A week later, she gritted her teeth to step out – after having reeled under the excruciating pain of the memories of her dark past and an interminable flurry of suicidal thoughts continuously for days, hours, minutes and seconds – and stroll down the main road for fresh air. Her hair was unkempt. There were dark circles under her eyes. Deep down, there was no sign of anguish anymore. Her eyes were parched. A sense of emptiness and futility was dispersed across her soul.

‘Could I use your mobile once? I need to make an urgent call. My network is out,’ asked a short, stocky woman with a freckled face at the reception, looking anxious.

‘Sure,’ Sammy replied earnestly.

Sammy overheard a snippet, got alarmed and eavesdropped on the rest of the conversation of that woman on the phone.

‘Limestone mining in a reserved forest area… karst ecosystem will be disrupted… tribals will lose their home...catastrophic…A news story for you…I hope to see you here soon,’ the lady said and hung up.

Sammy was loitering about, when her eyes fell on something in the bushes- those familiar doe eyes. She whisked the bushes away nimbly and found those two doe eyes in the face of a little girl (about six or so). With her skin as magnificent as the dusk sky and an oval face, she was peeping through the overgrown wild bushes a moment earlier. Just as she realized that Sammy was beside her, she flinched and began to retreat. She was draped in a saree sans the blouse. Her hair was tied in a bun, and there was a metallic ring dangling from her nasal septum. She was so gaunt that her collar bones looked clearly demarcated form above the frayed edges of the pallu of her grimy saree. Sammy gesticulated at her to stop and beamed at her to convey that there was nothing to be afraid of. The girl smiled back. A pair of her incisors in the upper jaw had fallen out. Though they could not understand each other’s language, but, as they say, love has its own language, they bonded almost instantly. Sammy made funny faces at her, and the little thing just giggled and giggled.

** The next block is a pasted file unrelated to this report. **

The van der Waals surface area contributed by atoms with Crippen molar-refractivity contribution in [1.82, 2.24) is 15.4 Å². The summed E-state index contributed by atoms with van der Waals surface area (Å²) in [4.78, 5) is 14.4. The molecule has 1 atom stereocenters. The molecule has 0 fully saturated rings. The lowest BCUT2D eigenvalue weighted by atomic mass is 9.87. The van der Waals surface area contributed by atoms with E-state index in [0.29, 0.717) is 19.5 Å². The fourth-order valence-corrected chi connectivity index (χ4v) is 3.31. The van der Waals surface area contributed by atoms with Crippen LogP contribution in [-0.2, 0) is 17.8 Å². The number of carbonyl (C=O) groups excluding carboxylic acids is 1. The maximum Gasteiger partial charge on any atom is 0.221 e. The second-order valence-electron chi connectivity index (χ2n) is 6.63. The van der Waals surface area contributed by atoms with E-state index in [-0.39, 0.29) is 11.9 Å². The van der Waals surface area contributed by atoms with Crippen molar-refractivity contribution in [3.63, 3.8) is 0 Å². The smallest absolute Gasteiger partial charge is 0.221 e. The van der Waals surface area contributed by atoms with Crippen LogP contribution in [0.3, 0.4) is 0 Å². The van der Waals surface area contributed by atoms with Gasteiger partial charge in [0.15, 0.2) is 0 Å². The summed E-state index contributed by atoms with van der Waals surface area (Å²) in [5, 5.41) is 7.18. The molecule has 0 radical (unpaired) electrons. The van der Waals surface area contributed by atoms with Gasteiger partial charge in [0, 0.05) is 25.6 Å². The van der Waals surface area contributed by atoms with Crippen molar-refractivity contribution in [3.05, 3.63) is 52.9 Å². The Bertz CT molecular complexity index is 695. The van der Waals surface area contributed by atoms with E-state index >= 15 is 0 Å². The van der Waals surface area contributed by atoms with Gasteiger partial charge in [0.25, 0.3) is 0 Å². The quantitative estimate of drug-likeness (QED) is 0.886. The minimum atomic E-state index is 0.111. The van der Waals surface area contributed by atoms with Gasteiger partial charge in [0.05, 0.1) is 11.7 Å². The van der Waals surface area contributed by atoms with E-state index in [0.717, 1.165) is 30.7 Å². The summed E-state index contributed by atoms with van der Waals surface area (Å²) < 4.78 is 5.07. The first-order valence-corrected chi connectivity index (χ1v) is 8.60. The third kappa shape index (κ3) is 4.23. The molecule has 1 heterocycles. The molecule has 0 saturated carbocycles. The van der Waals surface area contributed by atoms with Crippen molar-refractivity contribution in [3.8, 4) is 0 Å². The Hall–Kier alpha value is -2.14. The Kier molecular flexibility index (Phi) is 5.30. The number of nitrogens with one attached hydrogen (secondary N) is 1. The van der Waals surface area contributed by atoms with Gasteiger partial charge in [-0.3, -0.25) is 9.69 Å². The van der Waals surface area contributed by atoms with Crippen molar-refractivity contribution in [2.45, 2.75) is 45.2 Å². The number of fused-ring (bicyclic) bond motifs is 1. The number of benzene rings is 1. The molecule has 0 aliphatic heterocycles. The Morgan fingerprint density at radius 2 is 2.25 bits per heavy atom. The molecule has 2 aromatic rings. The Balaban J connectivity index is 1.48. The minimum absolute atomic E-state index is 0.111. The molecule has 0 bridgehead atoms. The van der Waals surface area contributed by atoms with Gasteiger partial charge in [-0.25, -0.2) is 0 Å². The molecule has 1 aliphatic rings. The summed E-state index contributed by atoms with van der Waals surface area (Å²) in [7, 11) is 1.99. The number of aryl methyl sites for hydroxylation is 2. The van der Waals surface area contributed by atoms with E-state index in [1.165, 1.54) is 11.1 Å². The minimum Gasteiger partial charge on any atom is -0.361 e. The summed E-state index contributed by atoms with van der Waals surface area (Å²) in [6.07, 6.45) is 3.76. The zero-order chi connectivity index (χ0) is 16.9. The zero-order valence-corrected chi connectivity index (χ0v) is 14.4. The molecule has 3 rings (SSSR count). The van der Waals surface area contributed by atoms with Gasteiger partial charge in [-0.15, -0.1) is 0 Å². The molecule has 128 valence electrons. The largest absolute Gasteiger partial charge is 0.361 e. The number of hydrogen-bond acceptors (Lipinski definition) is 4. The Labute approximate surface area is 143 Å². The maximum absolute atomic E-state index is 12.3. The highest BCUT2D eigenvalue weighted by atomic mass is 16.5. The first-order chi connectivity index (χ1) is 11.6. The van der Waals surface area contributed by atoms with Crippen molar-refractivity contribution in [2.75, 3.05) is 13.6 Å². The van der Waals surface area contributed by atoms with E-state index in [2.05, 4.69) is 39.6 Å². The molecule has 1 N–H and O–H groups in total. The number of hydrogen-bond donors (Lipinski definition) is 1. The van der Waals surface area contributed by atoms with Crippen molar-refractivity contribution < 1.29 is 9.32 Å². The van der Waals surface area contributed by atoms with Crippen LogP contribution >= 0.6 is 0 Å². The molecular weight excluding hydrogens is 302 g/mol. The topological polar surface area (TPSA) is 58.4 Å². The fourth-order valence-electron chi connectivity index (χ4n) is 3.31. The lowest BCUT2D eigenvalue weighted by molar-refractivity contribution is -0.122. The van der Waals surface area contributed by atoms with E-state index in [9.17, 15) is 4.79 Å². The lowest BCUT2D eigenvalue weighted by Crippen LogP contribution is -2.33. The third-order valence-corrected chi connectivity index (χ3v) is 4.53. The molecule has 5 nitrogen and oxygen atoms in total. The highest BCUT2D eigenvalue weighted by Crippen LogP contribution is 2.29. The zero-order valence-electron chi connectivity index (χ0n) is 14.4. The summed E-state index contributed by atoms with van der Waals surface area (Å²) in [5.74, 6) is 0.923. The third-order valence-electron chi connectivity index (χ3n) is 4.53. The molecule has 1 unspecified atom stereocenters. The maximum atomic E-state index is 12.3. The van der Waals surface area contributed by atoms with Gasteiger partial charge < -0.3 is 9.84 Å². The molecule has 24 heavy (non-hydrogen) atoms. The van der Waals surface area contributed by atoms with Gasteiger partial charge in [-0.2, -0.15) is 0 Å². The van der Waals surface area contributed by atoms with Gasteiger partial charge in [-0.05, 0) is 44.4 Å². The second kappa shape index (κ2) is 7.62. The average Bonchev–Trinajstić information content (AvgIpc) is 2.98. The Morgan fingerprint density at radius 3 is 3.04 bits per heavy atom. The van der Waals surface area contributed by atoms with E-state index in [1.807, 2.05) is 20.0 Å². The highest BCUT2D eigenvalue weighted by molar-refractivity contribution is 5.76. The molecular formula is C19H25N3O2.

In the days that followed, Sammy met the girl daily at the same spot. Sammy began calling her Doey as she had eyes like those of a doe. They would skim stones in the brook and chortle watching the ripples emerge. Doey taught Sammy how to climb trees, to row a boat and to break bael fruits right from the tree using a slingshot. Sammy would plait Doey’s hair and put flowers in them. Both of them would watch birds in the evening; all kinds of birds – a scarlet Red munia flapping its black plumage sprayed with white flitting about, the black-blue plumaged, yellow ochre breasted Oriental Dwarf Kingfisher holding a flat toad in its coral red bill and the ink-blue Indian Robin foraging for insects crawling in the muddy.